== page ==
After working on Isaac Bonewits’ biography on-and-off for eight years (mostly off), I’ve finally completed one of my key tasks: To scan in all his files and papers. (The exception is if Phaedra Bonewits sends me any more boxes of Isaac’s old material.)
So what’s next?
Send all the remaining physical files, papers, and calendars to the University of California at Santa Barbara, which has already accepted the bulk of Isaac’s old papers to be kept in their Religious Studies section. There is a minor temptation to keep some of it; what if I have to look up something that wasn’t scanned properly? But if my goal is to get the biography written, I have to draw some lines in the sand. Getting the stuff out of my apartment means I don’t have the excuse of re-scanning everything.
Maybe I’ll regret this later. I already regret not scanning some of the photographs I already sent in at high enough resolution to potentially be used as a book cover. So be it. I have to move forward.
Side note: Check if UCSB will still accept the material. It’s been five years since I last sent them anything. Their policies may have changed.
Get the last remaining interviews: Joan Carruth, Carolyn Clark, and at least one member of the musical group Real Magic. If you know one the first two, please feel free to ease me into an introduction.
After that, the interviews are done.
There are more people I’d like to interview, but they belong to one of the following groups:
- They’ve passed on; e.g., Shenain Bell; Robin Goodfellow.
- They’ve declined to be interviewed; e.g., Z Budapest; Yvonne Frost; Isaac’s sisters and mother.
- They’ve set requirements for an interview that I can’t meet; e.g., Linda VonBraskat-Crowe.
- I flubbed the intro and they’ve ghosted me; e.g., Diane Paxson.
There are other people I might interview. But at some point I have to say STOP and move on to the next task. I may be missing something by not interviewing Philip Carr-Gomm, Bill Heidrick, or Bill Kates. Again, I have to say “no regerts” and go forward.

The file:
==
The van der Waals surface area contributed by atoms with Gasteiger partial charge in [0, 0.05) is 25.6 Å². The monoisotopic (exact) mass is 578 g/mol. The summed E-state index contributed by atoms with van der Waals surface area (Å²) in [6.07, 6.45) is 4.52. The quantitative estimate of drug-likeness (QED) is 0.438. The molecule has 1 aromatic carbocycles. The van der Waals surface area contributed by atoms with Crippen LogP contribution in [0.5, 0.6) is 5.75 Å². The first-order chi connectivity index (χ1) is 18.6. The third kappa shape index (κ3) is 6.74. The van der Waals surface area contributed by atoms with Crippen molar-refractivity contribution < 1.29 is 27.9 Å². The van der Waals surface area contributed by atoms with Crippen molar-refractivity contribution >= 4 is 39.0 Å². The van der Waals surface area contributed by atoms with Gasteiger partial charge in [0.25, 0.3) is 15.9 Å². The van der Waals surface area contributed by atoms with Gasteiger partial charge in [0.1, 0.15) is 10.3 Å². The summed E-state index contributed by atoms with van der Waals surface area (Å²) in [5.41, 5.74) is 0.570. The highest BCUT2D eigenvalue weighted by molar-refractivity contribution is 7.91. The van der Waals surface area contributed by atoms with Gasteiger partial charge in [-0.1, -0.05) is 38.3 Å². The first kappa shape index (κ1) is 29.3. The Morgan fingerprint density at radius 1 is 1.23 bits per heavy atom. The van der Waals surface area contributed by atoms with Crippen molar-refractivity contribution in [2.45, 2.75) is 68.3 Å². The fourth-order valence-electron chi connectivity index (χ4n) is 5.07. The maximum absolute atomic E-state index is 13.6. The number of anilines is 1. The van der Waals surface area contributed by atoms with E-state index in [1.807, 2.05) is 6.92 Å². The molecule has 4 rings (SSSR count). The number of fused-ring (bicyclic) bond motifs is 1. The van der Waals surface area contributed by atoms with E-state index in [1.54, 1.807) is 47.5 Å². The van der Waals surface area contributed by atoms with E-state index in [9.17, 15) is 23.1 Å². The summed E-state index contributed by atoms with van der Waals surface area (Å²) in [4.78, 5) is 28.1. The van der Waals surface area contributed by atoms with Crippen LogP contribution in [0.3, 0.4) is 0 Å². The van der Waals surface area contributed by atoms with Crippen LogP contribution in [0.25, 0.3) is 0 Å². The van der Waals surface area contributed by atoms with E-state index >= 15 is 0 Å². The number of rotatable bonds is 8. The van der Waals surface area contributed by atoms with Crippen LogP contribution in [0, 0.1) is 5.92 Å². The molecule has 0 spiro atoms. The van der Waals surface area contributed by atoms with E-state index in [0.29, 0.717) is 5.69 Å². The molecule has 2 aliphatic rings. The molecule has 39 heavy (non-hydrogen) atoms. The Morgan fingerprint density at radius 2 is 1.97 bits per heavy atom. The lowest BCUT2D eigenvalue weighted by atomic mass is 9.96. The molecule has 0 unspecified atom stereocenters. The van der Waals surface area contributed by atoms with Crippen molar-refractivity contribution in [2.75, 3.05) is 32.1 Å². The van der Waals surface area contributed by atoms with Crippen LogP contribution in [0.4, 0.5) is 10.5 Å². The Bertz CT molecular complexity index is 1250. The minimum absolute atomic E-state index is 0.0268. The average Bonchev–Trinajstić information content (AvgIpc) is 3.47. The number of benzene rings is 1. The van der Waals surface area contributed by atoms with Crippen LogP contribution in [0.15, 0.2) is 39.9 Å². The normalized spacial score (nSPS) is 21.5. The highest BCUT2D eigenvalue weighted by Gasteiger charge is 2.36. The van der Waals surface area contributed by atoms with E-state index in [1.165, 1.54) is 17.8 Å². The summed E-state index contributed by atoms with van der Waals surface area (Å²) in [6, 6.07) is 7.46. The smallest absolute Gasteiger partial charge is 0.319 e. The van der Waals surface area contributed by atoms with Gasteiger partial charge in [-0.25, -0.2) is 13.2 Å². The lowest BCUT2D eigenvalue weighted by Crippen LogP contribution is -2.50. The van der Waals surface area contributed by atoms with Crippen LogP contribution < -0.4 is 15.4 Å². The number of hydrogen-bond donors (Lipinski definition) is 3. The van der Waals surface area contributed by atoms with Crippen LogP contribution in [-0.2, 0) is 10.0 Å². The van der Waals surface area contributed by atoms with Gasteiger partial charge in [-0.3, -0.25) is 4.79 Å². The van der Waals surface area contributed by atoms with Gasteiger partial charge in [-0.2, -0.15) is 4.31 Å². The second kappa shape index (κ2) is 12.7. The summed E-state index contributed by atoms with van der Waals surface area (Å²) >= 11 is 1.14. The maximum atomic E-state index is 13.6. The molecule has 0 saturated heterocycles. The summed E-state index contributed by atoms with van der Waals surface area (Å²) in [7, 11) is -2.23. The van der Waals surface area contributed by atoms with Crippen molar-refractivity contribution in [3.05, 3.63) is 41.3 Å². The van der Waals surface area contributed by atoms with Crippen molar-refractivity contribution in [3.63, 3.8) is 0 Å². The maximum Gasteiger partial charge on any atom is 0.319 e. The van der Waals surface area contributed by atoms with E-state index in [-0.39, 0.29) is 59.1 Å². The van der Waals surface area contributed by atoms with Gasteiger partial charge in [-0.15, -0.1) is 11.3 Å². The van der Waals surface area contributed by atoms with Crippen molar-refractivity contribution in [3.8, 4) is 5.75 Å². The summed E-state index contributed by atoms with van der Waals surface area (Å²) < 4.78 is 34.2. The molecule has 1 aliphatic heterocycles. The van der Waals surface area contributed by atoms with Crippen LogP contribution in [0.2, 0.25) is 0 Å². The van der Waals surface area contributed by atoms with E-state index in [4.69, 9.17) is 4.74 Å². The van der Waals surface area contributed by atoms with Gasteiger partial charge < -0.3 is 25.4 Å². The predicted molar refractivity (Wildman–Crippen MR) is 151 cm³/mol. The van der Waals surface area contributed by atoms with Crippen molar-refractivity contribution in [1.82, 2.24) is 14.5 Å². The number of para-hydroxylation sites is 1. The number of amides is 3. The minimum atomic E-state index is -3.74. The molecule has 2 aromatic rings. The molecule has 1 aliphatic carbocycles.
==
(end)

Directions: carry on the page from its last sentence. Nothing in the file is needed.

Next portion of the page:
Coding documents: At one point I hoped to code all of Isaac’s files. After scanning so many, I realize that this task would simply take too long and much of that time would be wasted.
In Witchfather, Philip Heselton was able to track all of Gerald Gardner’s travels by examining documents, hotel registries, and the like. But I can’t do the same with Isaac, even if I have lists of festivals in documents, flyers, calendars, and so on. For one thing, I can’t tell if he wasn’t able to make a given event.
More importantly, I have to make a choice as a biographer as to what’s worth including. Heselton made his choices, and I have to make mine. My decision is that I don’t need to track all his travel, his finances, his correspondence, etc.
I’ve already coded roughly 40% of the scanned documents over the past eight years. For the rest, I’ll glance at it, see if it seems relevant to a biography, and code it if it does. Again, there may be much that I will miss, but “no regerts”.
In particular, I made the decision a couple of years ago that I’m trying to be an Isaac Bonewits biographer. I am not trying to be an Isaac Bonewits scholar. I’ll leave that task to others; the documents and scans will be around for them to go over. Perhaps someone will one day get their Ph.D. in Bonewitsology, but that person cannot be me. The detailed coding and interpretation of Isaac’s papers I’ll leave to them.
I’ve trimmed down the overall task of preparing Isaac’s biography as time has gone by. At one point I hoped to create an oral history of his life from the interviews; that would require additional releases and forms that I’ve chosen not to obtains. I hoped to read Isaac’s books again; I may just skim them. I hoped to produce the definitive work on Isaac’s life; now I’m aiming for a work, not the work.
Isaac, Isaac, Isaac. Why couldn’t you have led a duller life?